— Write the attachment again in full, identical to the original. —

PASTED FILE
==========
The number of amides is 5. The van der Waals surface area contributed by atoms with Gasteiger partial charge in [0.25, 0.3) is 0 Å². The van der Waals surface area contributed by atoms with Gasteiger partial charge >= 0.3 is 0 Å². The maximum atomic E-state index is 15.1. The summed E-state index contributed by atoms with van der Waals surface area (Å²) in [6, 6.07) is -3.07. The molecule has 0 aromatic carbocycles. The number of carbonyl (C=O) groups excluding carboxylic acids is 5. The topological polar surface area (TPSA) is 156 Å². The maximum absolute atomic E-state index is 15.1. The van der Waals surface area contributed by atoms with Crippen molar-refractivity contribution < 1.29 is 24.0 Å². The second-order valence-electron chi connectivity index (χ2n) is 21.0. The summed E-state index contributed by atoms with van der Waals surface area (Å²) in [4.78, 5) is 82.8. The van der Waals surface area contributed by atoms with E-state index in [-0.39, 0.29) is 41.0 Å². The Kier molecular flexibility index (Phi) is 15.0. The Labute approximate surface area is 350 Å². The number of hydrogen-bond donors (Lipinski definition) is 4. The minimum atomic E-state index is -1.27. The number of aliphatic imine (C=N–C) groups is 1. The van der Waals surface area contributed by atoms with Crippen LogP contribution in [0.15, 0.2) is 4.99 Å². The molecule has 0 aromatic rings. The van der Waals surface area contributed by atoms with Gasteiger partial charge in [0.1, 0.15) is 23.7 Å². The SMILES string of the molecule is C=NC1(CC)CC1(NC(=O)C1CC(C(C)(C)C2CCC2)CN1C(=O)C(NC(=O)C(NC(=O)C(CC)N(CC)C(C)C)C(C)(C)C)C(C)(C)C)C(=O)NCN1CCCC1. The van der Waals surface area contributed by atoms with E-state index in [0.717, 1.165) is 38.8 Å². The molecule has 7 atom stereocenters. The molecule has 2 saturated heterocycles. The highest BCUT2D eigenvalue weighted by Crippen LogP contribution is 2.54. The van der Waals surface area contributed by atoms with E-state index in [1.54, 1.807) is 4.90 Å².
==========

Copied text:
The number of amides is 5. The van der Waals surface area contributed by atoms with Gasteiger partial charge in [0.25, 0.3) is 0 Å². The van der Waals surface area contributed by atoms with Gasteiger partial charge >= 0.3 is 0 Å². The maximum atomic E-state index is 15.1. The summed E-state index contributed by atoms with van der Waals surface area (Å²) in [6, 6.07) is -3.07. The molecule has 0 aromatic carbocycles. The number of carbonyl (C=O) groups excluding carboxylic acids is 5. The topological polar surface area (TPSA) is 156 Å². The maximum absolute atomic E-state index is 15.1. The van der Waals surface area contributed by atoms with Crippen molar-refractivity contribution < 1.29 is 24.0 Å². The second-order valence-electron chi connectivity index (χ2n) is 21.0. The summed E-state index contributed by atoms with van der Waals surface area (Å²) in [4.78, 5) is 82.8. The van der Waals surface area contributed by atoms with E-state index in [-0.39, 0.29) is 41.0 Å². The Kier molecular flexibility index (Phi) is 15.0. The Labute approximate surface area is 350 Å². The number of hydrogen-bond donors (Lipinski definition) is 4. The minimum atomic E-state index is -1.27. The number of aliphatic imine (C=N–C) groups is 1. The van der Waals surface area contributed by atoms with Crippen LogP contribution in [0.15, 0.2) is 4.99 Å². The molecule has 0 aromatic rings. The van der Waals surface area contributed by atoms with Gasteiger partial charge in [0.1, 0.15) is 23.7 Å². The SMILES string of the molecule is C=NC1(CC)CC1(NC(=O)C1CC(C(C)(C)C2CCC2)CN1C(=O)C(NC(=O)C(NC(=O)C(CC)N(CC)C(C)C)C(C)(C)C)C(C)(C)C)C(=O)NCN1CCCC1. The van der Waals surface area contributed by atoms with E-state index in [0.717, 1.165) is 38.8 Å². The molecule has 7 atom stereocenters. The molecule has 2 saturated heterocycles. The highest BCUT2D eigenvalue weighted by Crippen LogP contribution is 2.54. The van der Waals surface area contributed by atoms with E-state index in [1.54, 1.807) is 4.90 Å².